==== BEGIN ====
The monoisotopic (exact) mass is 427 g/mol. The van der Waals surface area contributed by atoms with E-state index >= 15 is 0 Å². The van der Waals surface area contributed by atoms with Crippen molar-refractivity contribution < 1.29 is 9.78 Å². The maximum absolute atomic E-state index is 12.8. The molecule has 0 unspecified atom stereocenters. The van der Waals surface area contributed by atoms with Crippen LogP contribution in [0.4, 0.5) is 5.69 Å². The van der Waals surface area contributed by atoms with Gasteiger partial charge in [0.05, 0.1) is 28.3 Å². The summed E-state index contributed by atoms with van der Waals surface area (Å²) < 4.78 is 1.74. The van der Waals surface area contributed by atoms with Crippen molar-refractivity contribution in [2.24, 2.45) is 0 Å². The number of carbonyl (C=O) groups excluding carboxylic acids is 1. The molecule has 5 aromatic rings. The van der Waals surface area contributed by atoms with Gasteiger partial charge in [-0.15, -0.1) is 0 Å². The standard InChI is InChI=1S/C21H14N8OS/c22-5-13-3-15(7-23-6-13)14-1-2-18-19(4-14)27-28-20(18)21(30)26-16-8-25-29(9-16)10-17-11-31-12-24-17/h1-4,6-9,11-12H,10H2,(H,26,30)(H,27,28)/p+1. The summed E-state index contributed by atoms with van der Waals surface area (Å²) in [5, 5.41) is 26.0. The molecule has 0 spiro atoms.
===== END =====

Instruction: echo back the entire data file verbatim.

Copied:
The monoisotopic (exact) mass is 427 g/mol. The van der Waals surface area contributed by atoms with E-state index >= 15 is 0 Å². The van der Waals surface area contributed by atoms with Crippen molar-refractivity contribution < 1.29 is 9.78 Å². The maximum absolute atomic E-state index is 12.8. The molecule has 0 unspecified atom stereocenters. The van der Waals surface area contributed by atoms with Crippen LogP contribution in [0.4, 0.5) is 5.69 Å². The van der Waals surface area contributed by atoms with Gasteiger partial charge in [0.05, 0.1) is 28.3 Å². The summed E-state index contributed by atoms with van der Waals surface area (Å²) < 4.78 is 1.74. The van der Waals surface area contributed by atoms with Crippen molar-refractivity contribution in [2.24, 2.45) is 0 Å². The number of carbonyl (C=O) groups excluding carboxylic acids is 1. The molecule has 5 aromatic rings. The van der Waals surface area contributed by atoms with Gasteiger partial charge in [-0.15, -0.1) is 0 Å². The standard InChI is InChI=1S/C21H14N8OS/c22-5-13-3-15(7-23-6-13)14-1-2-18-19(4-14)27-28-20(18)21(30)26-16-8-25-29(9-16)10-17-11-31-12-24-17/h1-4,6-9,11-12H,10H2,(H,26,30)(H,27,28)/p+1. The summed E-state index contributed by atoms with van der Waals surface area (Å²) in [5, 5.41) is 26.0. The molecule has 0 spiro atoms.